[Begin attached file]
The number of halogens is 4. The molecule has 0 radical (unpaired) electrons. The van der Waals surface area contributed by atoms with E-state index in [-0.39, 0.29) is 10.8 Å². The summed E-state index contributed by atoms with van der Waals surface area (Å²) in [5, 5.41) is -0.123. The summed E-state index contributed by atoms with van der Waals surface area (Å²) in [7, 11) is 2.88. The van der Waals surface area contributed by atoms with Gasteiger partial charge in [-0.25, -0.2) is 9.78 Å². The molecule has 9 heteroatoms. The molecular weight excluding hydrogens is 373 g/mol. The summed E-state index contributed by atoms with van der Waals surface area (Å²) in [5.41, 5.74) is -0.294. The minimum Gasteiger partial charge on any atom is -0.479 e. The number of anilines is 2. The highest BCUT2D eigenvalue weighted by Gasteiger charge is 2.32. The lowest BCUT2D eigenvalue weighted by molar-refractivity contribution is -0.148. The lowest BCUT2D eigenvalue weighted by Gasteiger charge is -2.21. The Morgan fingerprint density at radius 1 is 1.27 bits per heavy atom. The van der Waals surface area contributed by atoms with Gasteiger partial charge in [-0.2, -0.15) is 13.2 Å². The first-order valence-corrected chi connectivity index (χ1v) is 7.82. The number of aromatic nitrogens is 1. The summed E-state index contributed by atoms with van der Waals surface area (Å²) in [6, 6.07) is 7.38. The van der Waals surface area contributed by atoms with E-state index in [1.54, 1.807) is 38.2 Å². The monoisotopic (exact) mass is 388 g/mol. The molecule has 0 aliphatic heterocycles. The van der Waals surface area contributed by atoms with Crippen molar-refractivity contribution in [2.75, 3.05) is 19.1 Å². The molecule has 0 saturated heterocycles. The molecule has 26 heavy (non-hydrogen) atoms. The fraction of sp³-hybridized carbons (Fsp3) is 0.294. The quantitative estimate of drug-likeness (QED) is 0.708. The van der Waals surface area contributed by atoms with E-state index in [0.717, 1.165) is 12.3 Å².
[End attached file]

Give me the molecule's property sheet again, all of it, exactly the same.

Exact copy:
The number of halogens is 4. The molecule has 0 radical (unpaired) electrons. The van der Waals surface area contributed by atoms with E-state index in [-0.39, 0.29) is 10.8 Å². The summed E-state index contributed by atoms with van der Waals surface area (Å²) in [5, 5.41) is -0.123. The summed E-state index contributed by atoms with van der Waals surface area (Å²) in [7, 11) is 2.88. The van der Waals surface area contributed by atoms with Gasteiger partial charge in [-0.25, -0.2) is 9.78 Å². The molecule has 9 heteroatoms. The molecular weight excluding hydrogens is 373 g/mol. The summed E-state index contributed by atoms with van der Waals surface area (Å²) in [5.41, 5.74) is -0.294. The minimum Gasteiger partial charge on any atom is -0.479 e. The number of anilines is 2. The highest BCUT2D eigenvalue weighted by Gasteiger charge is 2.32. The lowest BCUT2D eigenvalue weighted by molar-refractivity contribution is -0.148. The lowest BCUT2D eigenvalue weighted by Gasteiger charge is -2.21. The Morgan fingerprint density at radius 1 is 1.27 bits per heavy atom. The van der Waals surface area contributed by atoms with Gasteiger partial charge in [-0.2, -0.15) is 13.2 Å². The first-order valence-corrected chi connectivity index (χ1v) is 7.82. The number of aromatic nitrogens is 1. The summed E-state index contributed by atoms with van der Waals surface area (Å²) in [6, 6.07) is 7.38. The van der Waals surface area contributed by atoms with E-state index in [1.54, 1.807) is 38.2 Å². The monoisotopic (exact) mass is 388 g/mol. The molecule has 0 aliphatic heterocycles. The van der Waals surface area contributed by atoms with Crippen molar-refractivity contribution in [2.75, 3.05) is 19.1 Å². The molecule has 0 saturated heterocycles. The molecule has 26 heavy (non-hydrogen) atoms. The fraction of sp³-hybridized carbons (Fsp3) is 0.294. The quantitative estimate of drug-likeness (QED) is 0.708. The van der Waals surface area contributed by atoms with E-state index in [0.717, 1.165) is 12.3 Å².